April 9, 2010
Dear Mayo Clinic:
Why, if you're at the top of the transplant list, would you not be able to get a donor organ when one becomes available?
Patients at the top of the list are given consideration when a potential organ becomes available. But time on the list is only one factor when the transplant team decides who will receive the transplanted organ.
Many factors may preclude a given individual from receiving the available organ, such as:
The immunology isn't right: Even when blood types are matched or compatible, a recipient's antibodies can react to the antibodies present in the donated organ, causing rejection of the transplanted organ.
With living donors for kidney transplants, this antibody screening is done early to know if a potential donor is a good match. With deceased donors, the lab test may be in the works as the recipient is called in for possible transplant surgery. If the antibodies indicate a mismatch, the transplant team considers other possible recipients. This situation can occur with kidney, pancreas, heart and lung transplants.
The organ is the wrong size: A liver, heart or lungs from a 12-year-old child or 5-foot-2-inch adult may not be adequate for a potential recipient who is 6 feet 3 inches tall. These organs will perform better in smaller recipients. For kidneys and pancreas, size usually isn't a concern.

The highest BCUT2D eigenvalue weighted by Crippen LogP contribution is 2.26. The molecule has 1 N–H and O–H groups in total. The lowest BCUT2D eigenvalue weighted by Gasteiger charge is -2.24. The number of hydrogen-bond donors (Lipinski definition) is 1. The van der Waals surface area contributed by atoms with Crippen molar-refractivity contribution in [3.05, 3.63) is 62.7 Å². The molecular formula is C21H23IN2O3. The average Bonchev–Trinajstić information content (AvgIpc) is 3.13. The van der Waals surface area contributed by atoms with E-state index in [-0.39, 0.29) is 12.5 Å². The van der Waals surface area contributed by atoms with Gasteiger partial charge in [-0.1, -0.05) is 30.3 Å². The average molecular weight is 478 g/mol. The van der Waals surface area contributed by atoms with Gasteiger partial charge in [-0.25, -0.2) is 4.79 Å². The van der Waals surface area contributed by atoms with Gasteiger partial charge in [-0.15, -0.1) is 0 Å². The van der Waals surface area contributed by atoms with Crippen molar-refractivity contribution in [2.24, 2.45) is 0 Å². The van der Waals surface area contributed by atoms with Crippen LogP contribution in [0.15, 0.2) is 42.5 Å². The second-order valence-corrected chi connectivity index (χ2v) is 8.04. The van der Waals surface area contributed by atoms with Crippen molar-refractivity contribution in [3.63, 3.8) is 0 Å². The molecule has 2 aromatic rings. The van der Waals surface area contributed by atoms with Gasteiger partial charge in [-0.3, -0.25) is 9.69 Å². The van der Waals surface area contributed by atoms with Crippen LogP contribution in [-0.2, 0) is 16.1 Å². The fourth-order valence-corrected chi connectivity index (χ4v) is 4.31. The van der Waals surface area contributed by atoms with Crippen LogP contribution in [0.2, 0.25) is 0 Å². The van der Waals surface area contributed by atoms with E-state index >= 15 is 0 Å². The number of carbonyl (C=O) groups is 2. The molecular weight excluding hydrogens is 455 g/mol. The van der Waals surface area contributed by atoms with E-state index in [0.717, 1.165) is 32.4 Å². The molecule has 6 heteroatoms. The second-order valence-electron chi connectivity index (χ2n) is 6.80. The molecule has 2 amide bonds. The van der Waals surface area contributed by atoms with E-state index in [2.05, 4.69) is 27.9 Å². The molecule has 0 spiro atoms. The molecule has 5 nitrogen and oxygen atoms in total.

The organ isn't healthy enough: This situation comes up with liver transplants. When a medical team harvests organs, they may find that the liver is fatty, inflamed, or cirrhosis is present. While other organs from this donor may be available, an unhealthy liver would not be transplanted.
Where you live: In reality, there is no single waiting list. Organs are made available through 11 regions in the United States, and the differences in typical waiting times are huge. Some regions, because of higher population density and/or fewer donors, have longer wait times. The national mean waiting time for a kidney transplant is 1,763 days, according to the Organ Procurement and Transplantation Network. The mean waiting time in region 4 (Texas and Oklahoma) is as low as 1,203 days, and in region 5 (Arizona, California, Nevada, New Mexico and Utah), it's as high as 2,047 days. In region 9 (New York and Vermont), the mean waiting time is 2,520 days.
The regional differences in wait time occur for other organs, too. Wait times for transplant depend not only on how sick you are, but where you live. Work is under way to improve this situation. A small percentage of patients have the flexibility and resources to travel where organ availability is best. But, right now, some patients are penalized by geography.
If there's a possibility that a donated organ will work for a given individual, we'll do everything we can to make the transplant happen. But sometimes the situation is a no-go. That decision may be made after a potential recipient has been called to the hospital. Some patients may be alerted to a potential donated organ two or three times before the transplant occurs. While we strive to minimize these no-go situations, they occur perhaps 15 to 20 percent of the time.
In 2009, more than 106,000 people in the United States were waiting for organs to save their lives, and about 28,500 transplants were performed. The best way to assure that patients receive lifesaving transplants is to increase the number of donors. To learn more about organ donation, visit OrganDonor.gov.
— David Mulligan, M.D., Hepatology/Transplant Surgery, Mayo Clinic in Arizona